Tracy: Well, the thing is at the moment, Shirley, I'm hoping early sixties, I will have enough because I'm hopefully going to pay my mortgage off a little bit earlier by overpaying, by having all of my lovely European students come and stay with us. I'm also hoping that my pension pots will all add up for early sixties so that I will be able to buy my camper van and go on holidays abroad to see the... I didn't mention this earlier, but we've got family in Spain.
Shirley: Oh, lovely.
Tracy: We've got family in India, and we've got family in Wales. So my children are half Welsh, a quarter Indian and a quarter Spanish. We've got family all around the world that we want to visit. I'm not feeling secure in the fact that I'll be able to finish work and retire at 63, 64 to do that.
Shirley: But are you putting a little bit aside for that dream?
Tracy: It's all in the house, Shirley.
Shirley: All in the house.
Tracy: It's all about the house, so it's either early sixties, going to be a case of downsizing, or it's going to be a case of keeping the students coming, and we'll have our students. We enjoy hosting them. We enjoy sort of meeting people from different countries, different cultures. I would be more than happy to do that alongside my retirement, if it means I could retire.
Book them in for certain months of the year and then go off, do our little travellings other months of the year, as it were. I'm hoping we are on track, but I don't feel secure about it, Shirley, and I think I do need to get more advice. The other factor is my partner. So my partner has got an NHS pension, which is quite small because he hasn't worked there for very long. So it's how we managed to retire at the same time. It might be me, swanning off round the coast of Britain by myself, Skyping him while he's still at work. I don't know, but we'll have to see. It's all a bit up in the air, but I'm hoping everything will come together.
Shirley: I'm sure with your positive attitude, it will. I'm sure. Colin, how are you going to afford the lifestyle that you want during retirement? Have you put something aside? What are you going to plan?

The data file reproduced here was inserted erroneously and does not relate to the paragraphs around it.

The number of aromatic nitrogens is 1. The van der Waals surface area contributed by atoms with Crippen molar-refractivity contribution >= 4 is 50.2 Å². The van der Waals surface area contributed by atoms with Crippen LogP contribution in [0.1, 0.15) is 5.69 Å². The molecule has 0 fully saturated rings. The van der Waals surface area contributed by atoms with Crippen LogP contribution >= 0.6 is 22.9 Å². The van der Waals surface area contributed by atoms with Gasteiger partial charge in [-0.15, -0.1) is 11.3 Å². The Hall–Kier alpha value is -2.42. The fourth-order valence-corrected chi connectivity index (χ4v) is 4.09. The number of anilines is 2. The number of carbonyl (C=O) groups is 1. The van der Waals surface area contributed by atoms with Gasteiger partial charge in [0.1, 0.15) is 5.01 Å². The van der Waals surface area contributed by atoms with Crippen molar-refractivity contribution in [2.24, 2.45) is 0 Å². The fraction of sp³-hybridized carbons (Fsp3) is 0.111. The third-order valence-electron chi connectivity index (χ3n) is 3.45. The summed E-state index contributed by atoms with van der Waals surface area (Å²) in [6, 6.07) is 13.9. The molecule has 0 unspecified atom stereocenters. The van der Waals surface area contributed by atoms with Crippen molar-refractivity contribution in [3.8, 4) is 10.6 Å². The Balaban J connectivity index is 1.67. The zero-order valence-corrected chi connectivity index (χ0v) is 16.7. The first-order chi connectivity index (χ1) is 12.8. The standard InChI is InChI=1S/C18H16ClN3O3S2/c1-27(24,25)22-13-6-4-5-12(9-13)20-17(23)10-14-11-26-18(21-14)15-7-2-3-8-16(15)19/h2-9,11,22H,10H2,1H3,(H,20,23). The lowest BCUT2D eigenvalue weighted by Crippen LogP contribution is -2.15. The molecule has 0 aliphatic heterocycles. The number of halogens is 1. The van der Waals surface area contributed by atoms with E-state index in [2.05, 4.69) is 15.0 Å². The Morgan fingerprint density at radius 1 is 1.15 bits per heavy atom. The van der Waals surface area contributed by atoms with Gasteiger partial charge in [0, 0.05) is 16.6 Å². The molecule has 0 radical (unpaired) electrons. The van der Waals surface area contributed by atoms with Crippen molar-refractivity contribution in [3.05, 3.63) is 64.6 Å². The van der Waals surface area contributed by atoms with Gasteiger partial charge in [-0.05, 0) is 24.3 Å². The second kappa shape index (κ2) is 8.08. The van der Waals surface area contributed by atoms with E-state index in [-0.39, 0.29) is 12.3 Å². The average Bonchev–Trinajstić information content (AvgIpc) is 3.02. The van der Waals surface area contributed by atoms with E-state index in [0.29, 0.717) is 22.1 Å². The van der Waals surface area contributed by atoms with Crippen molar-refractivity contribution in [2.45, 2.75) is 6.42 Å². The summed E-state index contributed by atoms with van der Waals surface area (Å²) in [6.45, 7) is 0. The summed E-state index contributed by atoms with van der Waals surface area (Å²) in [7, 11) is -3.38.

Colin: Not really putting anything aside at the moment. That was a plan of mine, was to put a lump sum away each month, and then we could draw down on that just as a fund somewhere. Wouldn't necessarily invest it in anything special. And we could probably put away money for five years and then that would help subsidize our standard of living for 10 years, for instance. I have got these pension pots I've mentioned, that I've consolidated and we'll probably take some of that out. We will consider downsizing.
I think, given an opportunity, a part time job or something to help tide you through as well. And not really only for that reason, but to still get the sort of social contact. I think if you've worked for 40, 50 years then to suddenly drop out of that and just potter around in your garden, you miss the camaraderie and the social interaction with people in the working environment. So that's something I definitely would consider as well. We'd have a little bit of teachers' pension from my wife as well, and then it would just be topped up with the basic state pension as well.
Shirley: Some inspiring plans, hopes and dreams from our brilliant Rewirees. It definitely sounds like they're well on their way to the next adventure. Now to tackle a few of the questions that cropped up. How do you make sure you have enough income to make your plans happen in retirement? What counts as living comfortably? And what approach to saving and spending is best? I'm joined by Legal and General CEO of home finance, Claire Singleton, as well as journalist Kara Gammell. Welcome, both, and how are you both doing?